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Versions: (draft-lepinski-bgpsec-protocol) 00 01 02 03 04 05 06 07 08 09 10 11 12 13 14 15 16 17 18 19 20 21 22 23 RFC 8205

Network Working Group                                   M. Lepinski, Ed.
Internet-Draft                                                       NCF
Intended status: Standards Track                          K. Sriram, Ed.
Expires: December 21, 2016                                          NIST
                                                           June 21, 2016


                     BGPsec Protocol Specification
                   draft-ietf-sidr-bgpsec-protocol-16

Abstract

   This document describes BGPsec, an extension to the Border Gateway
   Protocol (BGP) that provides security for the path of autonomous
   systems through which a BGP update message passes.  BGPsec is
   implemented via a new optional non-transitive BGP path attribute that
   carries a digital signature produced by each autonomous system that
   propagates the update message.

Requirements Language

   The key words "MUST", "MUST NOT", "REQUIRED", "SHALL", "SHALL NOT",
   "SHOULD", "SHOULD NOT", "RECOMMENDED", "NOT RECOMMENDED", "MAY", and
   "OPTIONAL" are to be interpreted as described in RFC 2119 [1] only
   when they appear in all upper case.  They may also appear in lower or
   mixed case as English words, without normative meaning.

Status of this Memo

   This Internet-Draft is submitted in full conformance with the
   provisions of BCP 78 and BCP 79.

   Internet-Drafts are working documents of the Internet Engineering
   Task Force (IETF).  Note that other groups may also distribute
   working documents as Internet-Drafts.  The list of current Internet-
   Drafts is at http://datatracker.ietf.org/drafts/current/.

   Internet-Drafts are draft documents valid for a maximum of six months
   and may be updated, replaced, or obsoleted by other documents at any
   time.  It is inappropriate to use Internet-Drafts as reference
   material or to cite them other than as "work in progress."

   This Internet-Draft will expire on December 21, 2016.

Copyright Notice

   Copyright (c) 2016 IETF Trust and the persons identified as the
   document authors.  All rights reserved.



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   This document is subject to BCP 78 and the IETF Trust's Legal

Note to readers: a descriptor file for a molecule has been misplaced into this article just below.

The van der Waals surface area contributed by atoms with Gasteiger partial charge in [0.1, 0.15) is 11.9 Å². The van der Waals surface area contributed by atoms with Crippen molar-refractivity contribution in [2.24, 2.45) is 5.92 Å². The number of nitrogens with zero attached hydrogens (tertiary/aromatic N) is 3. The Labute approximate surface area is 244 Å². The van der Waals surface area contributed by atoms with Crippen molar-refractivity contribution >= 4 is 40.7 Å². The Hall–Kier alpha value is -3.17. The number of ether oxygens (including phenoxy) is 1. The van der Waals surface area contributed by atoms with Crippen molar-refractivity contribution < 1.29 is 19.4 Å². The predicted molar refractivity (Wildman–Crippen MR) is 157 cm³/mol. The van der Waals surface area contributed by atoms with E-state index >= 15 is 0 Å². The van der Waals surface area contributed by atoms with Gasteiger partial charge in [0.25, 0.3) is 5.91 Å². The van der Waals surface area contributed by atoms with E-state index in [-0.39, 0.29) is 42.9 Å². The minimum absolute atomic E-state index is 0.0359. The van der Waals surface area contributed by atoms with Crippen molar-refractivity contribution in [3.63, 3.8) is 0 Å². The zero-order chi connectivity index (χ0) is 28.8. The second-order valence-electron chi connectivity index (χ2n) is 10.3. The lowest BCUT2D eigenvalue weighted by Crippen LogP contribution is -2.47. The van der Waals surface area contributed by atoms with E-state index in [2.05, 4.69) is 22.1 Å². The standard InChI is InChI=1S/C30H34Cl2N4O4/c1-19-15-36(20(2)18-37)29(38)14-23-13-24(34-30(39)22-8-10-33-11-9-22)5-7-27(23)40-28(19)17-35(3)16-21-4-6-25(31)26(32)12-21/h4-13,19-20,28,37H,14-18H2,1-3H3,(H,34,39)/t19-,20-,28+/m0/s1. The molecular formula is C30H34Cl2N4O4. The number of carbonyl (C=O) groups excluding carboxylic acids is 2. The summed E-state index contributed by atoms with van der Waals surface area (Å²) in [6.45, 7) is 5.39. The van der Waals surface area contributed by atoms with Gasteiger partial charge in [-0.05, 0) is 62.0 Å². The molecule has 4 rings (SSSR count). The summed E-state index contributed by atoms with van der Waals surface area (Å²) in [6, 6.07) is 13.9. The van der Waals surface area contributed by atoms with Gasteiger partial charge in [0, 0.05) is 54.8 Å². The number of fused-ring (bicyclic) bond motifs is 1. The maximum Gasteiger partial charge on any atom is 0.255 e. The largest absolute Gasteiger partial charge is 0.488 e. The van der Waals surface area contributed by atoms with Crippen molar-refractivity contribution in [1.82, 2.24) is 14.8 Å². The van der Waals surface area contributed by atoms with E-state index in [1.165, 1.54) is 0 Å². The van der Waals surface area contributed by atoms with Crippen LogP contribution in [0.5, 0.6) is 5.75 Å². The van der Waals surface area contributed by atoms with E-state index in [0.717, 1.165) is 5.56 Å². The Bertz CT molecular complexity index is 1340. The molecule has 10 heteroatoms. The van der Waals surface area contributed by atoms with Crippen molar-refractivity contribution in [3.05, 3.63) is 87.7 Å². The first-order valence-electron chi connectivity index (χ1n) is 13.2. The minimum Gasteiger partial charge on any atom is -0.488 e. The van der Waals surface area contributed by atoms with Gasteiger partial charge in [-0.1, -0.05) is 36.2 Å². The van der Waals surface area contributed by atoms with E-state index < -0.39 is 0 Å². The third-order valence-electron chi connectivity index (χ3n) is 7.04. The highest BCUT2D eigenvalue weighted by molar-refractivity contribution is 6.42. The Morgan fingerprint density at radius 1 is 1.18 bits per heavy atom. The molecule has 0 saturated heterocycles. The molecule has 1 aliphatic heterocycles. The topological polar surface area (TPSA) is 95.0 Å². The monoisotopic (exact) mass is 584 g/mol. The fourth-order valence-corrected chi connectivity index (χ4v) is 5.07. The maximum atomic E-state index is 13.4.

Provisions Relating to IETF Documents
   (http://trustee.ietf.org/license-info) in effect on the date of
   publication of this document.  Please review these documents
   carefully, as they describe your rights and restrictions with respect
   to this document.  Code Components extracted from this document must
   include Simplified BSD License text as described in Section 4.e of
   the Trust Legal Provisions and are provided without warranty as
   described in the Simplified BSD License.


Table of Contents

   1.  Introduction . . . . . . . . . . . . . . . . . . . . . . . . .  2
   2.  BGPsec Negotiation . . . . . . . . . . . . . . . . . . . . . .  3
     2.1.  The BGPsec Capability  . . . . . . . . . . . . . . . . . .  3
     2.2.  Negotiating BGPsec Support . . . . . . . . . . . . . . . .  4
   3.  The BGPsec_Path Attribute  . . . . . . . . . . . . . . . . . .  6
     3.1.  Secure_Path  . . . . . . . . . . . . . . . . . . . . . . .  7
     3.2.  Signature_Block  . . . . . . . . . . . . . . . . . . . . .  8
   4.  BGPsec Update Messages . . . . . . . . . . . . . . . . . . . . 10
     4.1.  General Guidance . . . . . . . . . . . . . . . . . . . . . 10
     4.2.  Constructing the BGPsec_Path Attribute . . . . . . . . . . 12
     4.3.  Processing Instructions for Confederation Members  . . . . 16
     4.4.  Reconstructing the AS_PATH Attribute . . . . . . . . . . . 18
   5.  Processing a Received BGPsec Update  . . . . . . . . . . . . . 19
     5.1.  Overview of BGPsec Validation  . . . . . . . . . . . . . . 21
     5.2.  Validation Algorithm . . . . . . . . . . . . . . . . . . . 22
   6.  Algorithms and Extensibility . . . . . . . . . . . . . . . . . 25
     6.1.  Algorithm Suite Considerations . . . . . . . . . . . . . . 25
     6.2.  Extensibility Considerations . . . . . . . . . . . . . . . 26
   7.  Security Considerations  . . . . . . . . . . . . . . . . . . . 26
     7.1 Security Guarantees  . . . . . . . . . . . . . . . . . . . . 27
     7.2 On the Removal of BGPsec Signatures  . . . . . . . . . . . . 27
     7.3 Mitigation of Denial of Service Attacks  . . . . . . . . . . 29
     7.4 Additional Security Considerations . . . . . . . . . . . . . 29
   8.  IANA Considerations  . . . . . . . . . . . . . . . . . . . . . 30
   9.  Contributors . . . . . . . . . . . . . . . . . . . . . . . . . 30
     9.1.  Authors  . . . . . . . . . . . . . . . . . . . . . . . . . 30
     9.2.  Acknowledgements . . . . . . . . . . . . . . . . . . . . . 31
   10.  Normative References  . . . . . . . . . . . . . . . . . . . . 31
   11.  Informative References  . . . . . . . . . . . . . . . . . . . 32
   Author's Address . . . . . . . . . . . . . . . . . . . . . . . . . 34



1.  Introduction




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   This document describes BGPsec, a mechanism for providing path
   security for Border Gateway Protocol (BGP) [2] route advertisements.
   That is, a BGP speaker who receives a valid BGPsec update has
   cryptographic assurance that the advertised route has the following
   property: Every AS on the path of ASes listed in the update message
   has explicitly authorized the advertisement of the route to the